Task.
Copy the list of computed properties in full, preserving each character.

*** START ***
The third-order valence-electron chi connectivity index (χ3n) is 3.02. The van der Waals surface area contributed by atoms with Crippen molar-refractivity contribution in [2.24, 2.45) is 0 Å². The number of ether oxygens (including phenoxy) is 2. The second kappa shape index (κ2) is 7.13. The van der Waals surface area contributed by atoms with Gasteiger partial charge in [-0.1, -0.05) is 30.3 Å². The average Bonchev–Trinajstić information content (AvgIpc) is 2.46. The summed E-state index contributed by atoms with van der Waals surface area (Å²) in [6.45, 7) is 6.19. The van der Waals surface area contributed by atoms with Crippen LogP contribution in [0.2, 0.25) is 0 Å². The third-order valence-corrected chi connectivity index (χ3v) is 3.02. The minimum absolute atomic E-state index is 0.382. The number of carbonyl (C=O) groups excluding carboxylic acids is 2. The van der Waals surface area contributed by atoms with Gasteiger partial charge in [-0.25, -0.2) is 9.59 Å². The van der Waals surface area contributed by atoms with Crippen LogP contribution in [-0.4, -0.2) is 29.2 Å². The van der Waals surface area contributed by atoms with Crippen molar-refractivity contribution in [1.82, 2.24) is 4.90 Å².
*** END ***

The third-order valence-electron chi connectivity index (χ3n) is 3.02. The van der Waals surface area contributed by atoms with Crippen molar-refractivity contribution in [2.24, 2.45) is 0 Å². The number of ether oxygens (including phenoxy) is 2. The second kappa shape index (κ2) is 7.13. The van der Waals surface area contributed by atoms with Gasteiger partial charge in [-0.1, -0.05) is 30.3 Å². The average Bonchev–Trinajstić information content (AvgIpc) is 2.46. The summed E-state index contributed by atoms with van der Waals surface area (Å²) in [6.45, 7) is 6.19. The van der Waals surface area contributed by atoms with Crippen LogP contribution in [0.2, 0.25) is 0 Å². The third-order valence-corrected chi connectivity index (χ3v) is 3.02. The minimum absolute atomic E-state index is 0.382. The number of carbonyl (C=O) groups excluding carboxylic acids is 2. The van der Waals surface area contributed by atoms with Gasteiger partial charge in [-0.25, -0.2) is 9.59 Å². The van der Waals surface area contributed by atoms with Crippen LogP contribution in [-0.4, -0.2) is 29.2 Å². The van der Waals surface area contributed by atoms with Crippen molar-refractivity contribution in [1.82, 2.24) is 4.90 Å².